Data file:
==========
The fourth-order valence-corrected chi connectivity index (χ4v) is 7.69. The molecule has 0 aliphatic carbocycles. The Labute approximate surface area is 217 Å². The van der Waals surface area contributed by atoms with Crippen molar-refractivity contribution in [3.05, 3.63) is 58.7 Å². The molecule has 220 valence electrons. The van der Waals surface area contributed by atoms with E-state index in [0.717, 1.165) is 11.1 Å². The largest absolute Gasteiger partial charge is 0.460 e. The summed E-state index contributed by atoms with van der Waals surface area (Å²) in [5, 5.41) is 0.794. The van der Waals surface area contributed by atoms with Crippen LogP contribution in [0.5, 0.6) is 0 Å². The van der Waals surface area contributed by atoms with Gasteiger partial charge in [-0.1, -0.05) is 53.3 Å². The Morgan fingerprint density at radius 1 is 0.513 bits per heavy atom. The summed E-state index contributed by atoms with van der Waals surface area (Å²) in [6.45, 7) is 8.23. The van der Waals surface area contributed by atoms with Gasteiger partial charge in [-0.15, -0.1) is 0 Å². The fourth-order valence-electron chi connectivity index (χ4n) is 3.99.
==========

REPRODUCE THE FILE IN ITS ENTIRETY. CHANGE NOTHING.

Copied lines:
The fourth-order valence-corrected chi connectivity index (χ4v) is 7.69. The molecule has 0 aliphatic carbocycles. The Labute approximate surface area is 217 Å². The van der Waals surface area contributed by atoms with Crippen molar-refractivity contribution in [3.05, 3.63) is 58.7 Å². The molecule has 220 valence electrons. The van der Waals surface area contributed by atoms with E-state index in [0.717, 1.165) is 11.1 Å². The largest absolute Gasteiger partial charge is 0.460 e. The summed E-state index contributed by atoms with van der Waals surface area (Å²) in [5, 5.41) is 0.794. The van der Waals surface area contributed by atoms with Crippen LogP contribution in [0.5, 0.6) is 0 Å². The van der Waals surface area contributed by atoms with Gasteiger partial charge in [-0.1, -0.05) is 53.3 Å². The Morgan fingerprint density at radius 1 is 0.513 bits per heavy atom. The summed E-state index contributed by atoms with van der Waals surface area (Å²) in [6.45, 7) is 8.23. The van der Waals surface area contributed by atoms with Gasteiger partial charge in [-0.15, -0.1) is 0 Å². The fourth-order valence-electron chi connectivity index (χ4n) is 3.99.